I am going to use the mustard essence however for the first time after trying mustard powder with mixed results.

My question is; When would be the best time to add the essence? I transfer the hot chutney to a jug to fill the jars and am thinking that is the best time to add the essence, a few drops to each jug but I'm concerned the hot liquid will ruin the bite of the essence or it will be too intense on my senses to add the essence to a steaming hot liquid.

Should I make a separate syrup, allow to cool, add the essence and add a little essence syrup to each hot filled jar at the end perhaps?

Your thoughts?

Al said...

Heh-heh, so you found out, like I did, from experience, that mustard powder doesn't work.

Your question is one that has hounded me too. First I added the essence to the individual warm, not hot, jars, and then sealed and sterilized them. Upon opening a jar, weeks later, the odor and flavor was completely gone. Destroyed by heat. So that's out. What I did is just add a few drops of essence to each jar as I opened it to use. That works well. So if you are 'canning' the mostarda, don't put any expensive essence in the syrup. Plan on adding it to each jar as you open them. You could just add sulfite , that is used to preserve wine, along with the essence. No sterilization required. I'm thinking of doing that next time.

BTW, where did you get the mustard essential oil?

Unknown said...


Bummer, these need these to be shelf stable, so I don't have the opportunity to open them and add the essence before I give them away. I've thrown the problem out to a food scientist friend of mine about preserving the mustard bite of both essence and hot mustard powder in a hot fill situation. I'll let you know what he comes up with.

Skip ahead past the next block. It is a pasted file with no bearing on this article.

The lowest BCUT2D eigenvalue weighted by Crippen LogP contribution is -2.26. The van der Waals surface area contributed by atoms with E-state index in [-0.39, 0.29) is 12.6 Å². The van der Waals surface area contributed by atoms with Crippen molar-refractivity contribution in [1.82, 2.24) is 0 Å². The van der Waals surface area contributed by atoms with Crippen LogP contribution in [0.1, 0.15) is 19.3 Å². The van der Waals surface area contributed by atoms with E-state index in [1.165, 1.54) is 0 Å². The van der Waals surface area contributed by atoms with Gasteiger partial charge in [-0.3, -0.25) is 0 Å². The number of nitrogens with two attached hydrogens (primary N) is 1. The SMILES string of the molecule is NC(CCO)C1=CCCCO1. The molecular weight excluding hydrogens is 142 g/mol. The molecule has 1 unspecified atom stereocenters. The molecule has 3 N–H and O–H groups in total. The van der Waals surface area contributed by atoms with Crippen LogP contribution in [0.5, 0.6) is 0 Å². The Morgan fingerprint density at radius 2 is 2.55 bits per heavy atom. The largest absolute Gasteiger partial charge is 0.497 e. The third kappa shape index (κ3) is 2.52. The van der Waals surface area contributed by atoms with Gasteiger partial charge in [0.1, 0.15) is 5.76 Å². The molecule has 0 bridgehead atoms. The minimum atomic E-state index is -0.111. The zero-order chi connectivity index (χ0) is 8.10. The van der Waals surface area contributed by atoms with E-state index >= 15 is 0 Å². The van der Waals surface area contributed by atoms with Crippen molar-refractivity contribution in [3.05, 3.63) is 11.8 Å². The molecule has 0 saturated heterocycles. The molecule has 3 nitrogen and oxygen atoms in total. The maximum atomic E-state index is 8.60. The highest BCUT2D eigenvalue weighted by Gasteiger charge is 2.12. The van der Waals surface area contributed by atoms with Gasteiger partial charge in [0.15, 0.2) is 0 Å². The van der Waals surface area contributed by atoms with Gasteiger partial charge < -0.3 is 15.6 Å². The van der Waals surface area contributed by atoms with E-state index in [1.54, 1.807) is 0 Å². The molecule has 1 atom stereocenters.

Al said...

That sounds great. Please post the results here. Meanwhile, consider sulfite. I'm pretty
sure the commercial product would have some in it.

I bought mine from the same seller. Very friendly and sent me a little extra. This is the real deal. Proceed with caution! Just a whiff of it from arm's length will make you cry… ;)

I transferred mine into these 5ml dropper bottles | eBay. It's the best way to get consistent results.

John Berkowitz said...

Thanks for all the comments. I'm going to be updating the recipe over the next couple of weeks. I'm using a mixture of fresh and dried fruit. I agree with the comments about Coleman's mustard. it just screws the entire recipe up. You can't get mustard essence in the USA but you can get food grade mustard oil. I haven't tried it but it is probably a better option than Coleman's. Another note is that you don't have to heat sterilize Mostardo because of the high sugar content.